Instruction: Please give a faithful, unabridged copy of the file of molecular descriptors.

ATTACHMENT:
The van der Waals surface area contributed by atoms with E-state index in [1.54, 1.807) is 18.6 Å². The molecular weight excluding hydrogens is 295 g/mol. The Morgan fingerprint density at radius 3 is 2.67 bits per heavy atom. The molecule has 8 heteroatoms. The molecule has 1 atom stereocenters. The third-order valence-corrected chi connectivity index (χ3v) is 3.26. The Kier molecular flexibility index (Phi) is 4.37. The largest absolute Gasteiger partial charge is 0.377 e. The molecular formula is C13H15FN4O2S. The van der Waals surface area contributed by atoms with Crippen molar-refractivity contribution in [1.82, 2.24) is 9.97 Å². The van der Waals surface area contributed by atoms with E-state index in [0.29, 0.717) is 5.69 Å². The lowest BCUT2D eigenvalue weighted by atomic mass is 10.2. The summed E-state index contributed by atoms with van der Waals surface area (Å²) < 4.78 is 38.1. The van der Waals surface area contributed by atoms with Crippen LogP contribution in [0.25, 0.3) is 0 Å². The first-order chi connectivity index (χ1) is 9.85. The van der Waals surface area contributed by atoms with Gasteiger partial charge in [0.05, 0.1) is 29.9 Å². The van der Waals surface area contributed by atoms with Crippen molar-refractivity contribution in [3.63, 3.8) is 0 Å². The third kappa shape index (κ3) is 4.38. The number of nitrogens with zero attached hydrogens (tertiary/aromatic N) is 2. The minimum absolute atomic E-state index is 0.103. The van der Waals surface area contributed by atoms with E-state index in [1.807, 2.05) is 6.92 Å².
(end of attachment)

The van der Waals surface area contributed by atoms with E-state index in [1.54, 1.807) is 18.6 Å². The molecular weight excluding hydrogens is 295 g/mol. The Morgan fingerprint density at radius 3 is 2.67 bits per heavy atom. The molecule has 8 heteroatoms. The molecule has 1 atom stereocenters. The third-order valence-corrected chi connectivity index (χ3v) is 3.26. The Kier molecular flexibility index (Phi) is 4.37. The largest absolute Gasteiger partial charge is 0.377 e. The molecular formula is C13H15FN4O2S. The van der Waals surface area contributed by atoms with Crippen molar-refractivity contribution in [1.82, 2.24) is 9.97 Å². The van der Waals surface area contributed by atoms with E-state index in [0.29, 0.717) is 5.69 Å². The lowest BCUT2D eigenvalue weighted by atomic mass is 10.2. The summed E-state index contributed by atoms with van der Waals surface area (Å²) < 4.78 is 38.1. The van der Waals surface area contributed by atoms with Crippen LogP contribution in [0.25, 0.3) is 0 Å². The first-order chi connectivity index (χ1) is 9.85. The van der Waals surface area contributed by atoms with Gasteiger partial charge in [0.05, 0.1) is 29.9 Å². The van der Waals surface area contributed by atoms with Crippen molar-refractivity contribution in [3.63, 3.8) is 0 Å². The third kappa shape index (κ3) is 4.38. The number of nitrogens with zero attached hydrogens (tertiary/aromatic N) is 2. The minimum absolute atomic E-state index is 0.103. The van der Waals surface area contributed by atoms with E-state index in [1.807, 2.05) is 6.92 Å².